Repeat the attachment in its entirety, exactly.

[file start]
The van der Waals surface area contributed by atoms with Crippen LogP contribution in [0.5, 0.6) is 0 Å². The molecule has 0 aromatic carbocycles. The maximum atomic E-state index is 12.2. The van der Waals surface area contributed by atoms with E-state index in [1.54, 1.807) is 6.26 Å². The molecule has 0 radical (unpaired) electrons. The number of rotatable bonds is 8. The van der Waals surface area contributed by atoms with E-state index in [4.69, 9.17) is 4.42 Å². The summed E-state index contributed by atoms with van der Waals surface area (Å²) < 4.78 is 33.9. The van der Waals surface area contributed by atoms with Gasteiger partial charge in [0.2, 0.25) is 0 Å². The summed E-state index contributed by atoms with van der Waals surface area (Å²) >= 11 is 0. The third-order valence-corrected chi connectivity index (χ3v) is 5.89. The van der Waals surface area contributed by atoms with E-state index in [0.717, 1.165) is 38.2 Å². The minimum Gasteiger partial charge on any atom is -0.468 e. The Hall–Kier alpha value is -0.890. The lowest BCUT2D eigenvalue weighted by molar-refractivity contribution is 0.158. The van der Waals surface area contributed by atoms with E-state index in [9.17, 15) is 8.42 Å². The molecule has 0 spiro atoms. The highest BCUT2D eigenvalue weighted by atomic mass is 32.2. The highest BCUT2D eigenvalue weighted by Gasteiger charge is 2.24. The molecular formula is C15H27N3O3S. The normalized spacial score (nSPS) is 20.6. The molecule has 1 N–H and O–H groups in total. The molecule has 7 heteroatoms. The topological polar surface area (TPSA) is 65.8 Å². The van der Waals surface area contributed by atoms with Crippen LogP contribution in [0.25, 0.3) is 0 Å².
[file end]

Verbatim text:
The van der Waals surface area contributed by atoms with Crippen LogP contribution in [0.5, 0.6) is 0 Å². The molecule has 0 aromatic carbocycles. The maximum atomic E-state index is 12.2. The van der Waals surface area contributed by atoms with E-state index in [1.54, 1.807) is 6.26 Å². The molecule has 0 radical (unpaired) electrons. The number of rotatable bonds is 8. The van der Waals surface area contributed by atoms with E-state index in [4.69, 9.17) is 4.42 Å². The summed E-state index contributed by atoms with van der Waals surface area (Å²) < 4.78 is 33.9. The van der Waals surface area contributed by atoms with Gasteiger partial charge in [0.2, 0.25) is 0 Å². The summed E-state index contributed by atoms with van der Waals surface area (Å²) >= 11 is 0. The third-order valence-corrected chi connectivity index (χ3v) is 5.89. The van der Waals surface area contributed by atoms with E-state index in [0.717, 1.165) is 38.2 Å². The minimum Gasteiger partial charge on any atom is -0.468 e. The Hall–Kier alpha value is -0.890. The lowest BCUT2D eigenvalue weighted by molar-refractivity contribution is 0.158. The van der Waals surface area contributed by atoms with E-state index in [9.17, 15) is 8.42 Å². The molecule has 0 spiro atoms. The highest BCUT2D eigenvalue weighted by atomic mass is 32.2. The highest BCUT2D eigenvalue weighted by Gasteiger charge is 2.24. The molecular formula is C15H27N3O3S. The normalized spacial score (nSPS) is 20.6. The molecule has 1 N–H and O–H groups in total. The molecule has 7 heteroatoms. The topological polar surface area (TPSA) is 65.8 Å². The van der Waals surface area contributed by atoms with Crippen LogP contribution in [0.25, 0.3) is 0 Å².